CommonBond Reviews: Refinancing and Borrowing Student Loans

Loans, Student Loans

Financial technology startup CommonBond offers two products to help borrowers afford college: You can refinance student loans and you can borrow a private student loan to help foot the bill for college. Founded in 2011 by three MBA alumni of the Wharton School at the University of Pennsylvania, CommonBond is well-positioned to help you with both.

IN THIS POST

CommonBond student loan refinancing review
CommonBond private student loan review

CommonBond student loan refinancing review

Like many student loan refinancing lenders, CommonBond lets borrowers refinance undergraduate- and graduate-school loans, and federal parent PLUS loans.

When you refinance federal student loans, they become private loans. Private student loans don’t offer as many borrower protections as federal loans do, such as the ability to enroll in income-driven repayment plans and forgiveness programs.


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AT A GLANCE

  • Fixed rates: 3.37% to 6.74% APR. Variable rates: 2.62% to 6.54% APR. Hybrid: 3.82% to 6.37% APR.
  • Available loan terms: 5, 7, 10, 15 or 20 years
  • Eligible loan balances: $5,000 to $500,000

In addition to the typical fixed- and variable-rate loans, CommonBond offers a 10-year hybrid loan that has a fixed interest rate for the first five years and a variable rate for the remaining five years. It can be a good option for borrowers who want to repay their loans fast but can’t quite commit to a five- or seven-year loan term because hybrid loan rates aren’t as low as five-year fixed loan rates, but they’re lower than the seven-year fixed rates.

» COMPARE: Student loan refinancing options

Do you qualify?

 Minimum qualificationTypical approved borrower
Credit score660750+
IncomeNo requirement$105,000 (median income)
EducationBachelor’s degree or higherBachelor’s degree or higher

Where CommonBond refinancing shines

Borrowers can refinance parent PLUS loans in their name: CommonBond is one of a handful of lenders that allow children to refinance their parents’ federal PLUS loans. This enables children to shoulder the responsibility for the debt instead of the parent.

Relatively long forbearance period: CommonBond borrowers who are struggling to make payments can temporarily pause their payments for up to 24 months total — longer than many other refinance lenders allow for forbearance. However, interest still accrues while loans are in forbearance.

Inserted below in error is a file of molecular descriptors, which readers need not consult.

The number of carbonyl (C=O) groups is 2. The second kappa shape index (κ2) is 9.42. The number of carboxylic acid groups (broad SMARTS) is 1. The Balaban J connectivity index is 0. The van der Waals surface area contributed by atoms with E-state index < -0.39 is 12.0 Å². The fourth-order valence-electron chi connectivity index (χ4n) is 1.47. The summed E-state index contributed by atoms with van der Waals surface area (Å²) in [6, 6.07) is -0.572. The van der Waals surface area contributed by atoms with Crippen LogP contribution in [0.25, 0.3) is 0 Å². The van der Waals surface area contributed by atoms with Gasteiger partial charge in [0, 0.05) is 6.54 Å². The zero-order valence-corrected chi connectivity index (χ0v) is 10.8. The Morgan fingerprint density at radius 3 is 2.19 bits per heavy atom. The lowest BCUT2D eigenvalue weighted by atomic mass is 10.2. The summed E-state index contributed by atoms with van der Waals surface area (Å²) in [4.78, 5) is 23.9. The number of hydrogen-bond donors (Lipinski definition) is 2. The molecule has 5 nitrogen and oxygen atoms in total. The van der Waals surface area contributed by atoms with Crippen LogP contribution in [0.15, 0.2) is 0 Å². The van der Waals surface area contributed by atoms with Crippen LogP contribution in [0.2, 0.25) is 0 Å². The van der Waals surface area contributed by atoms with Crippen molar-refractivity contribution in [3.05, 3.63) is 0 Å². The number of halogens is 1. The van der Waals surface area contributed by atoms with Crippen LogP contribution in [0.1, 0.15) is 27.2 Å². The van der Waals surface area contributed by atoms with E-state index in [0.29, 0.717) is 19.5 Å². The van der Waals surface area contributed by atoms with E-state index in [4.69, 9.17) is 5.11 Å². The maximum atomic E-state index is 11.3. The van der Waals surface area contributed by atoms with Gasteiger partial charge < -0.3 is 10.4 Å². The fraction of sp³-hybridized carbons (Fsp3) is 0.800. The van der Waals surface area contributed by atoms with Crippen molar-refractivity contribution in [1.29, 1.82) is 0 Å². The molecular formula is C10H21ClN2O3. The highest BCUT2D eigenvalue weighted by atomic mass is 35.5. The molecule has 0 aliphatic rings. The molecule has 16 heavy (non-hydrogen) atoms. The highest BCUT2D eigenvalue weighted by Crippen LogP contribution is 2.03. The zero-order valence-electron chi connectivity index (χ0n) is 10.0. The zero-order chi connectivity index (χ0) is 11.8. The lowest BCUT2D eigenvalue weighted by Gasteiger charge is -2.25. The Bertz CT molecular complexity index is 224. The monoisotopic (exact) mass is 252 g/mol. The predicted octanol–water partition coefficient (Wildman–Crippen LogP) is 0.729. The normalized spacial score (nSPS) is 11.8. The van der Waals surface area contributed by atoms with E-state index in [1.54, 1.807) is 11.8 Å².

Co-signer release available: Borrowers can remove their co-signer from the loan after they graduate and make 36 consecutive full payments.

Social consciousness: For every loan CommonBond issues, it funds tuition for a child in the developing world through the nonprofit organization Pencils of Promise.

Where CommonBond refinancing falls short

Available to borrowers in only 44 states and D.C.: Borrowers in Idaho, Louisiana, Mississippi, Nevada, South Dakota and Vermont cannot refinance through CommonBond.

More details

Fees: No origination fees or prepayment penalties

Loan servicing: Firstmark Services

Deferment and forbearance: Up to 32 months of academic deferment and up to 24 months of hardship forbearance

Next steps

It’s smart to compare multiple refinance lenders before you choose one. You can get a rate estimate for CommonBond without hurting your credit through the company’s website. If you decide to move forward and complete a full application, the lender will determine your actual rate by doing a hard credit check, which will slightly ding your credit.

You’ll need the following when you apply:

  • Proof of employment (tax documents from the past two years, two recent pay stubs or a letter of acceptance from a future employer)
  • A recent loan statement for each loan you want to refinance
  • Proof of residence (a recent utility bill or bank statement)


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CommonBond private student loan review